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Hello! Thank you for reading. :)

I'm sorry if this question is similar to other questions asked, but I couldn't find an answer that worked exactly for me. So, I am very bad at basically everything to do with recording, it seems. I am trying to record some of my songs, which are typically vocals and piano (maybe with a few other instruments like cello and flute). I bought some equipment hoping that it would be sufficient to just record my ideas decently, but I have encountered a problem.

I have a Shure SM58 and a Behringer Xenyx 302USB thingy. I bought the Behringer thing because I somehow figured out I need a preamp and it has one and the reviews had looked decent and I don't know what I'm doing and it was cheap so I bought it. But after looking around more, I see that people tend to frown upon it (and/or Behringer products in general maybe?).

That said, the specific problem I am having with recording with this equipment is that there is so so much noise in my recordings. A very noticeable amount that I don't think can be ignored. But the recording itself sounds good, if that makes sense. I do make sure that I am in a very quiet setting, turning off all things that would make noise and such. The main thing is that I tried plugging my equipment into my friend's macbook and, using Garageband, there was not nearly as much noise! Of course I don't expect it to be perfect, but it was at least clear. (I have been using Audacity, by the way, but I just downloaded the free trial of Reaper to try out.)

So I think I can conclude that the problem is my computer? Would it be my soundcard? This might be totally wrong. I'm just speculating. I think some preamp/mixer/things come with soundcards in them, but are there just plain soundcards that I can buy to use with the equipment I already have? I can give information about my laptop if it would help. Another thing is that a few years ago, using this same laptop, I made a few recordings with just a microphone (directly through the microphone jack, no less) and they came out with not nearly as much noise. I don't know what changed.

Another huge thing is that I can't spend a lot of money. I really don't want to spend more than $100 on anything. Do you guys think I should replace the mic or the mixerthingy? Or could I add something on to them to make it better? Ooorrrr do you think the problem is something else that can be fixed without spending money? I don't know if this makes a difference, but I do have access to Pro Tools (on the computers at my university) but I would need to get a clear recording first to really use that...right?

I'm not looking to make any epic professional quality recordings and I know my budget limits me very much, but I would just like to be able to make a decently clear-ish recording. :)

I am so thankful for any help I can receive! Because clearly figuring this out on my own isn't working... :p Also sorry for the long explanation.

Thank you,

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Boswell Tue, 09/25/2012 - 03:14

You have made a good start by getting the Shure SM58. It's about the best mic for you doing the sort of thing you describe. In contrast, the Xenyx 302 is a real entry-level device, but it should work OK with the SM58. The important point is that using a device like this by-passes the inbuilt sound card in your computer. I'm assuming you are using a standard XLR-XLR microphone cable.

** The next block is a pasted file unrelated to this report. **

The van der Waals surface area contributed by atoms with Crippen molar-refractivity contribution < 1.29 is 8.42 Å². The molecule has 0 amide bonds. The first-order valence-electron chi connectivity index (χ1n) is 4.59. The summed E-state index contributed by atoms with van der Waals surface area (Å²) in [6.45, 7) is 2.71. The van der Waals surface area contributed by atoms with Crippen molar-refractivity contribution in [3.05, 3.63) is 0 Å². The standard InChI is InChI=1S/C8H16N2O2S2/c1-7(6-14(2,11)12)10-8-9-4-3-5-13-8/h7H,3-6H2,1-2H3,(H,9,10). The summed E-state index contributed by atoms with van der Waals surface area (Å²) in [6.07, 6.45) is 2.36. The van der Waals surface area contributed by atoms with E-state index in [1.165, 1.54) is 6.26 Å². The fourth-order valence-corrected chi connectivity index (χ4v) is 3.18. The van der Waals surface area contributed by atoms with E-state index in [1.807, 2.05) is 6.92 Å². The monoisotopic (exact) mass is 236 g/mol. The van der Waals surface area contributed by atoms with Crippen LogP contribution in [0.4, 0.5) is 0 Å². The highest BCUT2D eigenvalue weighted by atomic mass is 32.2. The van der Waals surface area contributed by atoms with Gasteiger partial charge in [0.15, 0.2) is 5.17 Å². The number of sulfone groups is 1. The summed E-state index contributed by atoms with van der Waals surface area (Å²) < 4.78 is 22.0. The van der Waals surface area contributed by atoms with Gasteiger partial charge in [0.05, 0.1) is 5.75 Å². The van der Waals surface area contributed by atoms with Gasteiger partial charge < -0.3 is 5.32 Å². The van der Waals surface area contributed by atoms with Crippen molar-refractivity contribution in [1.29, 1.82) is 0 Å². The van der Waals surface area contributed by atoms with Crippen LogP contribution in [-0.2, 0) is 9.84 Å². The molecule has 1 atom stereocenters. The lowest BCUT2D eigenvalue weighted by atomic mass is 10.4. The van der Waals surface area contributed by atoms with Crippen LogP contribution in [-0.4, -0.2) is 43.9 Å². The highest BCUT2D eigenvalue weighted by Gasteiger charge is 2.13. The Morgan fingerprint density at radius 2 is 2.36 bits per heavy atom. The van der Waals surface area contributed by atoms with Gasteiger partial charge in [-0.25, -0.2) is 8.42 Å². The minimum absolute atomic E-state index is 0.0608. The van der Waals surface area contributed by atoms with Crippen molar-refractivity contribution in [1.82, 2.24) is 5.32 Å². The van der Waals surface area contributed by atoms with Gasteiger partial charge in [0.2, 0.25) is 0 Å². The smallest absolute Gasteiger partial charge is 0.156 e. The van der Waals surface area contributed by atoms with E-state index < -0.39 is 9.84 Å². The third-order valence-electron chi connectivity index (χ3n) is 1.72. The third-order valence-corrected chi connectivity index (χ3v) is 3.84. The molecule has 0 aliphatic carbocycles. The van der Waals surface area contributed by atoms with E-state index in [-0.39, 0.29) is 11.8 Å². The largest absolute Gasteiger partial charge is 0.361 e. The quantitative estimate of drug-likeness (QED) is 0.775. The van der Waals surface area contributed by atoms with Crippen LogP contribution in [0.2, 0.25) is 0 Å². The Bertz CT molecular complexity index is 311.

With an external interface like that, the make and type of computer used does not in principle make any difference to the sound quality as long as the software is set up correctly so samples are not dropped. However, low-cost interfaces can be susceptible to things like the USB digital data breaking through to the audio input in the form of noise. You would have to do some tests to see if the noise you are getting is acoustic noise coming in via the microphone or electrical noise getting in via the interface. For example, is the level of noise affected by the gain control on the mic channel? Do you get similar noise if you unplug the mic cable at the interface?

Eaglion Tue, 09/25/2012 - 05:54

I am not a veteran as many of the guys here and i do not want to sound priggish. Sometimes blind leads blind really helps. Here is my 2c.

I do not have [=""]Behringer[/]="http://www.behringe…"]Behringer[/] Xenyx 302USB. I have Eurorack the one before Xenyx. The only difference is USB recording, and all the engineering is same. Behringer choosed to target consumers instead of Pro audio. I may say that they are one of the best price/performance gears for consumers. As The reviews you have read are written by these groups it is normal that it recieves high ratings. Though if you want quality recordings they are not built for it. I am not using it at any time for recording or mixing. Only for level control in daily rehearsals.

Compared to other Pro gears, Behringer is indeed noisy. But it should not be at a leave that will distrub you much or at a level that you can not clean in DAW. You have already labeled the mixer as the source of problem but there may be several thing you may doing wrong also.

When one first starts to use a mixer, s/he can easily get lost in details like, what goes in? what its routed to where? which output is right for the work? etc. It is normal. Read the manual. Behringer mixer manuals are usually very helpful for beginners. First read to understand the basics. Then take the manual and try everything step by step. when you did once, problems become much easier to spot.

Although this is true for many mixers, with Behringers, annoying noise is usually not caused by the challen you use but from unused channels. As they are not used there is a high possibility that one can forget to control them.

Some tips to avoid
- Always start will neutral settings ie Pots set to 12 o'clock volume at 0.
- No buttons pressed
- Phantom power or additional gain turned off.
- Check if built in FX are off.
- Decide what you want to do
- Check manual
- Make appropriate connections
- Check manual
- Make appropriate adjustments, Phantom power, gain control FX and main routing
-Check manual
-There should be 3 or 4 buttons that tells mixer which output will be send to where. Only press the ones you need.
- Leave any unused channels at neutral position, volume knobs to 0 and mutes are on, nothing routed to nowhere (othwerwise with Behringer, they will bleed more than your original sound).